Windows Recovery Tips

You probably have been in this situation not too long ago. You turn on your PC expecting the familiar BIOS screen and Windows logo, but suddenly you see a cryptic error message or a blue screen. Or even worse, the PC just beeps and doesn’t do anything at all!

What do do? Don’t panic. Over 80% of problems with Windows not starting properly, or a PC not booting, can be resolved without any hardware repairs. In this article, we will give you 5 highly effective tips for handling a broken Windows system.

The first tip to do is to identify the source of the problem. If you have recently added new hardware or new software to the system, such as a new HD, a new graphics card, new drivers, or something similar, try removing the hardware and booting again. If that works alright, there is something amiss with the configuration for the new hardware. Read the manual and try again 🙂

If you have installed new software and it brought the system down, things are a little trickier. The second tip is to try and boot in Safe Mode (a mode where Windows does not load any unnecessary drivers and programs). To do that, press F8 when the Windows boot logo appears, and then select “Safe Mode” from the menu. If safe mode works, you can uninstall the new software and things should be fine again at the next reboot.

Now, if you haven’t recently changed anything, and the system still fails to boot, we need to get more technical. The third tip is to check whether there is any error message and Google it on the net. Chances are, many people have had the same problem, and the solution for it is posted out there. This worked for me lots of times.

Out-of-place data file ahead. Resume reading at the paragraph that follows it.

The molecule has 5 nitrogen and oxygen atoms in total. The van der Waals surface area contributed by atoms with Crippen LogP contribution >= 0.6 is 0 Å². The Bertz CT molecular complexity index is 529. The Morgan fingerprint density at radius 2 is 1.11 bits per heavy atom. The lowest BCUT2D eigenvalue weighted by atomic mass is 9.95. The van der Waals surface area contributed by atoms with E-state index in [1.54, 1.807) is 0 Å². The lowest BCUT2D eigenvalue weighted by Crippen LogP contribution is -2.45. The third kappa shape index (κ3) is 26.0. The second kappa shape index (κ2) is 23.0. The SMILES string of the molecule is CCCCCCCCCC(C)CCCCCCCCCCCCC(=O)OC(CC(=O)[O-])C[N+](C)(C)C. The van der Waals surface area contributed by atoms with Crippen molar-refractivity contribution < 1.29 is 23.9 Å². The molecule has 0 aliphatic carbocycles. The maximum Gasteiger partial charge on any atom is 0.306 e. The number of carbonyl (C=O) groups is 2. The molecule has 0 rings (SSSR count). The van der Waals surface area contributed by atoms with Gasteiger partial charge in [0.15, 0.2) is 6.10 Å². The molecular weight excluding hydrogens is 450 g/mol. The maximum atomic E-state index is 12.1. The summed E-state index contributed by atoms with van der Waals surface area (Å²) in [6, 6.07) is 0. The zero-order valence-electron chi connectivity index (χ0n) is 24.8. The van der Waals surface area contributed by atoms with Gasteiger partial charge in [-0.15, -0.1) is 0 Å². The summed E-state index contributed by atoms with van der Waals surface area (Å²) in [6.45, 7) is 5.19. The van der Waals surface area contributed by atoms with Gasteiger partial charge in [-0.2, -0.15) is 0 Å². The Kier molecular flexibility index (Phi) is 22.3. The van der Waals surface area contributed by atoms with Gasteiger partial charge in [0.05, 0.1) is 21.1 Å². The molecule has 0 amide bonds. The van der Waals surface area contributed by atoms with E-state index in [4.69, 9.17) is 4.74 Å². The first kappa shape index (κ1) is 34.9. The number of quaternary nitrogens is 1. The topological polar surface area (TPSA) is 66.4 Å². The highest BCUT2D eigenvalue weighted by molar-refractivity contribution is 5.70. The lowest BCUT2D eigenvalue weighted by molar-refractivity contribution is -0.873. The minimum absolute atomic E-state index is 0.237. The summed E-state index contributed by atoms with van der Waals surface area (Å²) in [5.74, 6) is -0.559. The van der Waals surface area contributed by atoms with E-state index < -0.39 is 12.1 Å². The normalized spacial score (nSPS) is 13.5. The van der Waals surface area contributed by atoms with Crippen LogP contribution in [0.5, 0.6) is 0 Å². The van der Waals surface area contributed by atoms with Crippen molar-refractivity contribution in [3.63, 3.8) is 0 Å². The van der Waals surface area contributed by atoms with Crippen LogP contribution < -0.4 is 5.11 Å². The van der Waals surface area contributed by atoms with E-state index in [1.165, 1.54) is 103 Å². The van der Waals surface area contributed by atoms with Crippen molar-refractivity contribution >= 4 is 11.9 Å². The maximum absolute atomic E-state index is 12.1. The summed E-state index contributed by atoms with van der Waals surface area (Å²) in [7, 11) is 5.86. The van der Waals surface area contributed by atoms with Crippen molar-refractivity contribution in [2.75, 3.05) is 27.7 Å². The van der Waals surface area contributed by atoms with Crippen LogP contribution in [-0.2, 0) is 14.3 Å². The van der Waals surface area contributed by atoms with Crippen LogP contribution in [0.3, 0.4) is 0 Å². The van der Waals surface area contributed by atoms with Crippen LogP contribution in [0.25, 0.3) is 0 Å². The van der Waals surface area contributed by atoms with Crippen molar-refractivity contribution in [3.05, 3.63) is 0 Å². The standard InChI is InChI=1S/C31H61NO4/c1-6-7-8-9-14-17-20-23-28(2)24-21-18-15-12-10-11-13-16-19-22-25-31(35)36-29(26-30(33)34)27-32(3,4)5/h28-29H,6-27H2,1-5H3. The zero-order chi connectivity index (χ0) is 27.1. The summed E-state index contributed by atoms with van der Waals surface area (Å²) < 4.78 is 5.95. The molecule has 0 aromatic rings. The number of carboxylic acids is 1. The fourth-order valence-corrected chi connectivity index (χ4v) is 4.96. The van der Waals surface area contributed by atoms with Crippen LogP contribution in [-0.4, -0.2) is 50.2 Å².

Fourth tip: if you don’t even get an error message and the BIOS screen, and only some beeps instead (or when the PC doesn’t even power up), it is a clear indicator of a hardware problem. We have a listing of all beep codes for various BIOS versions on Windows Recovery Toolbox, and instructions on what to do. If the PC doesn’t power up (coolers not running, no lamps, etc) – something is wrong with the power supply. Check cables and connectors. If everything is plugged in alright, chances are that the power supply is down – which is easy and not too costly to replace.

If the PC powers up, but nothing of the above works, or you don’t see any error message, the fifth tip is to use a boot CD and run a filesystem check. Hard drives are the most strained component of any PC, with millions of physical accesses to them, and tend to fail first. However, most harddrive failures can be repaired with appropriate tools. Check out Windows Recovery Toolbox data recovery section below to see some great utilities which can do that, and lots more.